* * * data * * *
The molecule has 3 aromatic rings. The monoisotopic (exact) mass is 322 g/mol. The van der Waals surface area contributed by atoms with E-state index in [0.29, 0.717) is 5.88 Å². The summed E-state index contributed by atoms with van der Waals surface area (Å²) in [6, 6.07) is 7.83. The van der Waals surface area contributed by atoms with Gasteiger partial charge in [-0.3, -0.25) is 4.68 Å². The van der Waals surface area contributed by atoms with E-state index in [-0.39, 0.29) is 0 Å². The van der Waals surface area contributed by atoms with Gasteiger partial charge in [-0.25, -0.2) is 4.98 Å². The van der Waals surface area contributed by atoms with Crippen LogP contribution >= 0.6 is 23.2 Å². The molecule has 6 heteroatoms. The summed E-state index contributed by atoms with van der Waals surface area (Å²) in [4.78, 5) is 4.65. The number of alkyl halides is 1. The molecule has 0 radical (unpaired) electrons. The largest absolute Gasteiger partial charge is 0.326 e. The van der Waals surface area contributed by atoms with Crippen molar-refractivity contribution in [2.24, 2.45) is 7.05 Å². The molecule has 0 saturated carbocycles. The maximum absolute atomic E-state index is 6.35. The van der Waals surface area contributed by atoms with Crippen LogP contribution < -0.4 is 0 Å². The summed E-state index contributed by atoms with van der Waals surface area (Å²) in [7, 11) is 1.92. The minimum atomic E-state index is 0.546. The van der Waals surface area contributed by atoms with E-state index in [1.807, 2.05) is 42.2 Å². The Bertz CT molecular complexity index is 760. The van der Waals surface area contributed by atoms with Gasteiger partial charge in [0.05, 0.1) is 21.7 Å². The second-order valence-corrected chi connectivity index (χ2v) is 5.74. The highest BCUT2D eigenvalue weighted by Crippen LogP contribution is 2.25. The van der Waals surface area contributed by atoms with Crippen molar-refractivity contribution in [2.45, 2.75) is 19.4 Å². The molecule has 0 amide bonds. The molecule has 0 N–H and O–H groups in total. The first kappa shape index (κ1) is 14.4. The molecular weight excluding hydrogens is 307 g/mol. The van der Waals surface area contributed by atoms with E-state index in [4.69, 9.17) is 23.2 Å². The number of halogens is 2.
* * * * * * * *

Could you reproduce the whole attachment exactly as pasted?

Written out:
The molecule has 3 aromatic rings. The monoisotopic (exact) mass is 322 g/mol. The van der Waals surface area contributed by atoms with E-state index in [0.29, 0.717) is 5.88 Å². The summed E-state index contributed by atoms with van der Waals surface area (Å²) in [6, 6.07) is 7.83. The van der Waals surface area contributed by atoms with Gasteiger partial charge in [-0.3, -0.25) is 4.68 Å². The van der Waals surface area contributed by atoms with E-state index in [-0.39, 0.29) is 0 Å². The van der Waals surface area contributed by atoms with Gasteiger partial charge in [-0.25, -0.2) is 4.98 Å². The van der Waals surface area contributed by atoms with Crippen LogP contribution >= 0.6 is 23.2 Å². The molecule has 6 heteroatoms. The summed E-state index contributed by atoms with van der Waals surface area (Å²) in [4.78, 5) is 4.65. The number of alkyl halides is 1. The molecule has 0 radical (unpaired) electrons. The largest absolute Gasteiger partial charge is 0.326 e. The van der Waals surface area contributed by atoms with Crippen molar-refractivity contribution in [2.24, 2.45) is 7.05 Å². The molecule has 0 saturated carbocycles. The maximum absolute atomic E-state index is 6.35. The van der Waals surface area contributed by atoms with Crippen LogP contribution < -0.4 is 0 Å². The summed E-state index contributed by atoms with van der Waals surface area (Å²) in [7, 11) is 1.92. The minimum atomic E-state index is 0.546. The van der Waals surface area contributed by atoms with E-state index in [1.807, 2.05) is 42.2 Å². The Bertz CT molecular complexity index is 760. The van der Waals surface area contributed by atoms with Gasteiger partial charge in [0.05, 0.1) is 21.7 Å². The second-order valence-corrected chi connectivity index (χ2v) is 5.74. The highest BCUT2D eigenvalue weighted by Crippen LogP contribution is 2.25. The van der Waals surface area contributed by atoms with Crippen molar-refractivity contribution in [2.45, 2.75) is 19.4 Å². The molecule has 0 amide bonds. The molecule has 0 N–H and O–H groups in total. The first kappa shape index (κ1) is 14.4. The molecular weight excluding hydrogens is 307 g/mol. The van der Waals surface area contributed by atoms with E-state index in [4.69, 9.17) is 23.2 Å². The number of halogens is 2.